The Decision Tree or DT is one of the most well known and most widely used supervised machine learning algorithms and can be applied to both regression and classification. As the name suggests, a decision tree model aims to predict the value of a target variable using decision rules it infers from the training data.
Since the decision tree is a tree-based model, you can also export the decision tree itself to help you explain the model’s output. Model explainability or model interpretability is often a useful feature to have, especially in business, where some stakeholders might be untrusting of a black box algorithm where nobody really understands what it’s doing or how it works.
In this simple Python example, we’ll build a basic decision tree classification model using scikit-learn. We’ll be using the built-in DecisionTreeClassifier to create a decision tree model for multi-class classification. We’ll fit it to our data, evaluate the model performance, and then do some basic model hyperparameter tuning. Let’s get started.
To get started open a Jupyter notebook and import the packages below from scikit-learn. We’ll be using the sklearn
DecisionTreeClassifier to create our decision tree classification model, the
train_test_split function to split the data into our training and test datasets, and the
classification_report functions to evaluate our model’s performance. To save the hassle of data cleansing and feature engineering we’ll use one of scikit-learn’s test datasets on the chemistry of different wines.
from sklearn.tree import DecisionTreeClassifier from sklearn.model_selection import KFold from sklearn.model_selection import cross_val_score from sklearn.model_selection import train_test_split from sklearn.metrics import accuracy_score from sklearn.metrics import classification_report from sklearn.datasets import load_wine from sklearn import tree import matplotlib.pyplot as plt
Next, we’ll use the
load_wine() function to load the wine dataset and return the
X training data and the
y target variable. Passing
as_frame=True will return the data as a Pandas dataframe so we can inspect it more easily. Load up a
sample() of five rows to see what we’re working with. The
y data is a series containing an index and an integer value denoting the class of each sample in the dataset.
If you’re using your own data, you’ll need to first prepare your data for use in the model by preprocessing it. As you can see from the below data, all values in the training data need to be converted to a numeric format - either a float or an integer.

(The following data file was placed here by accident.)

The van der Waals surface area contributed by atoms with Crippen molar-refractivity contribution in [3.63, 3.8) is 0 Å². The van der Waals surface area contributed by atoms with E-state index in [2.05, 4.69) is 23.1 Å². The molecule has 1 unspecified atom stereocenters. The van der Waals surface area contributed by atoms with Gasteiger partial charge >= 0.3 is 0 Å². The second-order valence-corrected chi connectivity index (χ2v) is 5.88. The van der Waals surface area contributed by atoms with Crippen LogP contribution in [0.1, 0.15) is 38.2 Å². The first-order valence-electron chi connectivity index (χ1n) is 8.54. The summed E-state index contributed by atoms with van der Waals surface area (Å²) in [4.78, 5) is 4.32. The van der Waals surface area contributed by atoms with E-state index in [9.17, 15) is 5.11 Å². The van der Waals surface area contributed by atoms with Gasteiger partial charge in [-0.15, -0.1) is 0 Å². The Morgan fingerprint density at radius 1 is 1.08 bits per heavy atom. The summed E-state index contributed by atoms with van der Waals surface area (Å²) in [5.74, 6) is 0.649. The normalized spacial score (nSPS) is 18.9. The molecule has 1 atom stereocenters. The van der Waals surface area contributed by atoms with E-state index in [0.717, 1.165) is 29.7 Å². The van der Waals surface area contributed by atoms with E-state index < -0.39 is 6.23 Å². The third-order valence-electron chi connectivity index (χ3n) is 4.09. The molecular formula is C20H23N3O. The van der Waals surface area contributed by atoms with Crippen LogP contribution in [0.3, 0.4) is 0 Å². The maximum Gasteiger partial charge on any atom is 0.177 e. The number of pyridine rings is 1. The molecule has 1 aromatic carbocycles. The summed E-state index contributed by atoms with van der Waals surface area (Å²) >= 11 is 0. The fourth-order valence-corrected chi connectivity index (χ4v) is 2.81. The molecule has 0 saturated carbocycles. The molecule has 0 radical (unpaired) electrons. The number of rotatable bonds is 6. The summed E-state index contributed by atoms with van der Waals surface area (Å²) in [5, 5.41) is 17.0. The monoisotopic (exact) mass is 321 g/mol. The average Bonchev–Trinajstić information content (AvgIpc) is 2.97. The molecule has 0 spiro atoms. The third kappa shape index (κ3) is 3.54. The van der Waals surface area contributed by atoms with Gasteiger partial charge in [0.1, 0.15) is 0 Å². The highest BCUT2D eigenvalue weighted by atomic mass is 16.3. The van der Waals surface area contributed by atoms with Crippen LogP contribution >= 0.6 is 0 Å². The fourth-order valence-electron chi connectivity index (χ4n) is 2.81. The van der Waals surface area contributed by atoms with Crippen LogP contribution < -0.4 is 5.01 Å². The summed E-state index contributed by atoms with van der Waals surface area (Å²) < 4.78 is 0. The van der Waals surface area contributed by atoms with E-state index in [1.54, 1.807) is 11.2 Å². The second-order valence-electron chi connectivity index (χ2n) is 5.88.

You will need to encode categorical variables them to make them numeric. You might also want to apply some feature engineering techniques to guide the model by creating potentially useful values that can be used to help predict the target variable.
X, y = load_wine(return_X_y=True, as_frame=True)
119 1 134 2 78 1 168 2 52 0 Name: target, dtype: int64
Now we have our
y data we can pass it to the scikit-learn
train_test_split() function to create the training and test data we need to train and evaluate our classification model. We’ll set the
test_size value to 0.3 so that 30% of our data is used for testing and the rest for training. Setting the
random_state value ensures results are more reproducible between runs.
X_train, X_test, y_train, y_test = train_test_split(X, y, test_size=0.3, random_state=1)
Next, we’ll create our decision tree model using
DecisionTreeClassifier. To ensure reproducible results between runs, we’ll pass a value to the
random_state argument. If you don’t do this, you’ll get a slightly different result each time you run the model. To keep things simple, we’re first going to fit a base model with no additional optional arguments passed, apart from the
model = DecisionTreeClassifier(random_state=1)
Now we’ll “fit” the data to our model by passing in the
X_train data, which includes only the features for the training portion of 70% of the overall dataset, and the separate
y_train target variables for the same dataset. The decision tree algorithm will use the training data to work out what decision rules are required to get the best results at predicting the target variable.
Now we’ve built our model by fitting it on the training data, we can pass it the
X_test data. It’s never seen this data before, as it’s only been trained using the 70% portion of training data, so we’ll now see how well the model “generalises” and is capable of predicting the target variable on unseen data. Here’s the
X_test data we’re passing to the model.
To generate predictions from the model, we’ll append the
predict() function to our
DecisionTreeClassifier, which we stored in a variable called
model, along with the
X_test dataframe. We’ll assign the output to a variable called
y_pred, to denote that these are the prediction
y target variables. If you print
y_pred you’ll see that a
numpy array is returned that contains 0, 1, or 2, which maps to the class for each predicted value.
y_pred = model.predict(X_test)